But the book is not just the story of the Varela project or even the man behind it. It is also the story of his family and his country and how Castro dismantled individual freedoms under the unmet promise of a more egalitarian society. Castro got his own chapter and is described as an “opportunistic politician” more concerned with power than ideology.
“The book is exhaustive in describing the pressure, the harassment, the anxiety, the anguish that we experience as a family,” Rosa María Payá said, recalling, however, that she had a happy childhood because her parents bore the brunt of the government repression.
But this took a personal toll on Payá, who had “a very soft personality,” Hoffman said. “He was so intensely pressured and surveilled that after a while, he became hardened.”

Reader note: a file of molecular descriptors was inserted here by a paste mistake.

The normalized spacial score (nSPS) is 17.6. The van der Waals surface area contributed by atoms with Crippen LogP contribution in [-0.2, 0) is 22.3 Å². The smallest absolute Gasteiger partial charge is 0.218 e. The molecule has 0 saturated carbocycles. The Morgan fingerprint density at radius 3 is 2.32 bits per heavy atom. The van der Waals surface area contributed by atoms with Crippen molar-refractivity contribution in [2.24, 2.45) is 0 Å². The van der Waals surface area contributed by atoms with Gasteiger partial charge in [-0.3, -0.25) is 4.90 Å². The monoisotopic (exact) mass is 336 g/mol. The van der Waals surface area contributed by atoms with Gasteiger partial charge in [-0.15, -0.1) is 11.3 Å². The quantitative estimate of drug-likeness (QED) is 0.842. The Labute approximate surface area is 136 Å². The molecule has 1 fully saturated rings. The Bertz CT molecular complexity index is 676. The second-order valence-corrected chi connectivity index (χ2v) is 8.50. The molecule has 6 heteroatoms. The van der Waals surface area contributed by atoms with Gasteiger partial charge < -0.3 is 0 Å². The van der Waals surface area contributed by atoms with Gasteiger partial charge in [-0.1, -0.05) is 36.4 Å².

With a dissecting eye, Hoffman explains how Cuban state security works: the constant harassment and surveillance, the discrediting, the sowing of divisions, the infiltration of dissident groups and the early attempts to spot dissent before it takes root, all lessons learned, literally, from the Stasi, the feared secret police in the former East Germany.
In one eye-opening passage, Hoffman provides excerpts from a secret Stasi handbook on how to crush “political diversion,” strategies that the book says Jacinto Valdés-Dapena, a Cuban lieutenant from the Ministry of the Interior’s counterintelligence branch, learned firsthand in the Stasi -run Potsdam University of Law.